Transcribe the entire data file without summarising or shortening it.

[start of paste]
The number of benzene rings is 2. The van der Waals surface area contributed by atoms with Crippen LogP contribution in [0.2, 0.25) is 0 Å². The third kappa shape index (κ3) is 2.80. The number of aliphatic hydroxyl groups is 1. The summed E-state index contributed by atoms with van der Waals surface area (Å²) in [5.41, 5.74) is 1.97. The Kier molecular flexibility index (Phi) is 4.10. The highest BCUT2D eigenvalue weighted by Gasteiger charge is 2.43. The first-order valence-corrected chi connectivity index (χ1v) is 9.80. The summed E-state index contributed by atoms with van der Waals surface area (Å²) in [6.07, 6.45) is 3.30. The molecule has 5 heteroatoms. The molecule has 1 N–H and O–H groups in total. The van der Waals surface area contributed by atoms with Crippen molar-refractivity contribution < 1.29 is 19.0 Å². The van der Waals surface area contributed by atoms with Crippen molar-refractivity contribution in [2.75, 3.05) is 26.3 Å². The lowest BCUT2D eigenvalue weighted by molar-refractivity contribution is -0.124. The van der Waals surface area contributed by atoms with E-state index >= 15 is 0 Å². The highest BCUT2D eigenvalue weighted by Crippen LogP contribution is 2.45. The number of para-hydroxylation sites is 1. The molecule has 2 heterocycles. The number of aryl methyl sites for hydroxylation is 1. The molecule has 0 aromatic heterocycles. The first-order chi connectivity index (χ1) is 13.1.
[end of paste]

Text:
The number of benzene rings is 2. The van der Waals surface area contributed by atoms with Crippen LogP contribution in [0.2, 0.25) is 0 Å². The third kappa shape index (κ3) is 2.80. The number of aliphatic hydroxyl groups is 1. The summed E-state index contributed by atoms with van der Waals surface area (Å²) in [5.41, 5.74) is 1.97. The Kier molecular flexibility index (Phi) is 4.10. The highest BCUT2D eigenvalue weighted by Gasteiger charge is 2.43. The first-order valence-corrected chi connectivity index (χ1v) is 9.80. The summed E-state index contributed by atoms with van der Waals surface area (Å²) in [6.07, 6.45) is 3.30. The molecule has 5 heteroatoms. The molecule has 1 N–H and O–H groups in total. The van der Waals surface area contributed by atoms with Crippen molar-refractivity contribution < 1.29 is 19.0 Å². The van der Waals surface area contributed by atoms with Crippen molar-refractivity contribution in [2.75, 3.05) is 26.3 Å². The lowest BCUT2D eigenvalue weighted by molar-refractivity contribution is -0.124. The van der Waals surface area contributed by atoms with E-state index >= 15 is 0 Å². The highest BCUT2D eigenvalue weighted by Crippen LogP contribution is 2.45. The number of para-hydroxylation sites is 1. The molecule has 2 heterocycles. The number of aryl methyl sites for hydroxylation is 1. The molecule has 0 aromatic heterocycles. The first-order chi connectivity index (χ1) is 13.1.